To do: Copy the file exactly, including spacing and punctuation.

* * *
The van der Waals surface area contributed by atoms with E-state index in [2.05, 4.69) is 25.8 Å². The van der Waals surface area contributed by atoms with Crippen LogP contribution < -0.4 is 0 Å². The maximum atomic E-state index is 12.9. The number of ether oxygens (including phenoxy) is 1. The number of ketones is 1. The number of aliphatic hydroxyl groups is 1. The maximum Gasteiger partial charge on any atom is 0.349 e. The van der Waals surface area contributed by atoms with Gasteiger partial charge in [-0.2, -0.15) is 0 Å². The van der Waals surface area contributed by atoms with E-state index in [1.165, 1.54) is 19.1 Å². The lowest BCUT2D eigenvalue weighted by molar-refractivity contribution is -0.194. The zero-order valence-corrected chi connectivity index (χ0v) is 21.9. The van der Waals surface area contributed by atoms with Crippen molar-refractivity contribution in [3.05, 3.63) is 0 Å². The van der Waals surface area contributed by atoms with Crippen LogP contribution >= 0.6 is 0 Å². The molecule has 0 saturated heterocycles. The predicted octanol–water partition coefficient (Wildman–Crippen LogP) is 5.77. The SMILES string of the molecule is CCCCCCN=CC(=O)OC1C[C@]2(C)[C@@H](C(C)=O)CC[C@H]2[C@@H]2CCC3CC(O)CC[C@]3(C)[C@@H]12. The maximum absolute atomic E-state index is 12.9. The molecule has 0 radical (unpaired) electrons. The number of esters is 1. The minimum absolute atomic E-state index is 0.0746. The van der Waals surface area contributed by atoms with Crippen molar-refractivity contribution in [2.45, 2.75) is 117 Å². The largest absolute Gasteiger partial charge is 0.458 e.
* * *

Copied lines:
The van der Waals surface area contributed by atoms with E-state index in [2.05, 4.69) is 25.8 Å². The van der Waals surface area contributed by atoms with Crippen LogP contribution < -0.4 is 0 Å². The maximum atomic E-state index is 12.9. The number of ether oxygens (including phenoxy) is 1. The number of ketones is 1. The number of aliphatic hydroxyl groups is 1. The maximum Gasteiger partial charge on any atom is 0.349 e. The van der Waals surface area contributed by atoms with Gasteiger partial charge in [-0.2, -0.15) is 0 Å². The van der Waals surface area contributed by atoms with E-state index in [1.165, 1.54) is 19.1 Å². The lowest BCUT2D eigenvalue weighted by molar-refractivity contribution is -0.194. The zero-order valence-corrected chi connectivity index (χ0v) is 21.9. The van der Waals surface area contributed by atoms with Crippen molar-refractivity contribution in [3.05, 3.63) is 0 Å². The van der Waals surface area contributed by atoms with Crippen LogP contribution >= 0.6 is 0 Å². The molecule has 0 saturated heterocycles. The predicted octanol–water partition coefficient (Wildman–Crippen LogP) is 5.77. The SMILES string of the molecule is CCCCCCN=CC(=O)OC1C[C@]2(C)[C@@H](C(C)=O)CC[C@H]2[C@@H]2CCC3CC(O)CC[C@]3(C)[C@@H]12. The maximum absolute atomic E-state index is 12.9. The molecule has 0 radical (unpaired) electrons. The number of esters is 1. The minimum absolute atomic E-state index is 0.0746. The van der Waals surface area contributed by atoms with Crippen molar-refractivity contribution in [2.45, 2.75) is 117 Å². The largest absolute Gasteiger partial charge is 0.458 e.